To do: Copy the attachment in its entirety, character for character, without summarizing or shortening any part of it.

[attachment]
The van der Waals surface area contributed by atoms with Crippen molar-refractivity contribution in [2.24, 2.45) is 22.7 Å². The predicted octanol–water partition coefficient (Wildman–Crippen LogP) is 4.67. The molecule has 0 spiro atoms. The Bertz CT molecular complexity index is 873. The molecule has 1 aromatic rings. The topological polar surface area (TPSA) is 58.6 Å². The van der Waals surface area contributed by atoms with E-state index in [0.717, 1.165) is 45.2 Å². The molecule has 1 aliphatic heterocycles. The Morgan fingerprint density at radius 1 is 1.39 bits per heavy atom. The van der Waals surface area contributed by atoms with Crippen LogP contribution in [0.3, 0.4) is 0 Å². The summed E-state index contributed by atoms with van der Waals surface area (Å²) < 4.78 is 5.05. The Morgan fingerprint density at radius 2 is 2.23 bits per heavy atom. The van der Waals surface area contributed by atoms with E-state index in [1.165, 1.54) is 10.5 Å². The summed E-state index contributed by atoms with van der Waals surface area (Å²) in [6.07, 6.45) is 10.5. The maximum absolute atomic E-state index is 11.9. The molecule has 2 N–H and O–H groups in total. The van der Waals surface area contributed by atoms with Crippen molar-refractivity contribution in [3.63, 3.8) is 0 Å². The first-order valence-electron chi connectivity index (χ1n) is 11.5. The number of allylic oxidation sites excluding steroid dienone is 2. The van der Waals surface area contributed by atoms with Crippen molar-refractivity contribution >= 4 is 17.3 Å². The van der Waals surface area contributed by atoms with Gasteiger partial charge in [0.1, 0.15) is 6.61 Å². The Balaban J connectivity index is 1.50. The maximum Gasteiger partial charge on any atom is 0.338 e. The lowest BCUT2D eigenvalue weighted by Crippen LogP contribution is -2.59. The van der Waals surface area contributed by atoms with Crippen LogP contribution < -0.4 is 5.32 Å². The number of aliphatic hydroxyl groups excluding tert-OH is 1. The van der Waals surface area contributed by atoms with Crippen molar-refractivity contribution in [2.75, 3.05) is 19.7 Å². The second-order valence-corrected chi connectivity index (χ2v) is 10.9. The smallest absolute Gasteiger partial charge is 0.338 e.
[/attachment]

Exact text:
The van der Waals surface area contributed by atoms with Crippen molar-refractivity contribution in [2.24, 2.45) is 22.7 Å². The predicted octanol–water partition coefficient (Wildman–Crippen LogP) is 4.67. The molecule has 0 spiro atoms. The Bertz CT molecular complexity index is 873. The molecule has 1 aromatic rings. The topological polar surface area (TPSA) is 58.6 Å². The van der Waals surface area contributed by atoms with E-state index in [0.717, 1.165) is 45.2 Å². The molecule has 1 aliphatic heterocycles. The Morgan fingerprint density at radius 1 is 1.39 bits per heavy atom. The van der Waals surface area contributed by atoms with Crippen LogP contribution in [0.3, 0.4) is 0 Å². The summed E-state index contributed by atoms with van der Waals surface area (Å²) < 4.78 is 5.05. The Morgan fingerprint density at radius 2 is 2.23 bits per heavy atom. The van der Waals surface area contributed by atoms with E-state index in [1.165, 1.54) is 10.5 Å². The summed E-state index contributed by atoms with van der Waals surface area (Å²) in [6.07, 6.45) is 10.5. The maximum absolute atomic E-state index is 11.9. The molecule has 2 N–H and O–H groups in total. The van der Waals surface area contributed by atoms with Crippen molar-refractivity contribution in [3.63, 3.8) is 0 Å². The first-order valence-electron chi connectivity index (χ1n) is 11.5. The number of allylic oxidation sites excluding steroid dienone is 2. The van der Waals surface area contributed by atoms with Crippen molar-refractivity contribution >= 4 is 17.3 Å². The van der Waals surface area contributed by atoms with Gasteiger partial charge in [0.1, 0.15) is 6.61 Å². The Balaban J connectivity index is 1.50. The maximum Gasteiger partial charge on any atom is 0.338 e. The lowest BCUT2D eigenvalue weighted by Crippen LogP contribution is -2.59. The van der Waals surface area contributed by atoms with Crippen LogP contribution < -0.4 is 5.32 Å². The number of aliphatic hydroxyl groups excluding tert-OH is 1. The van der Waals surface area contributed by atoms with Crippen molar-refractivity contribution in [2.75, 3.05) is 19.7 Å². The second-order valence-corrected chi connectivity index (χ2v) is 10.9. The smallest absolute Gasteiger partial charge is 0.338 e.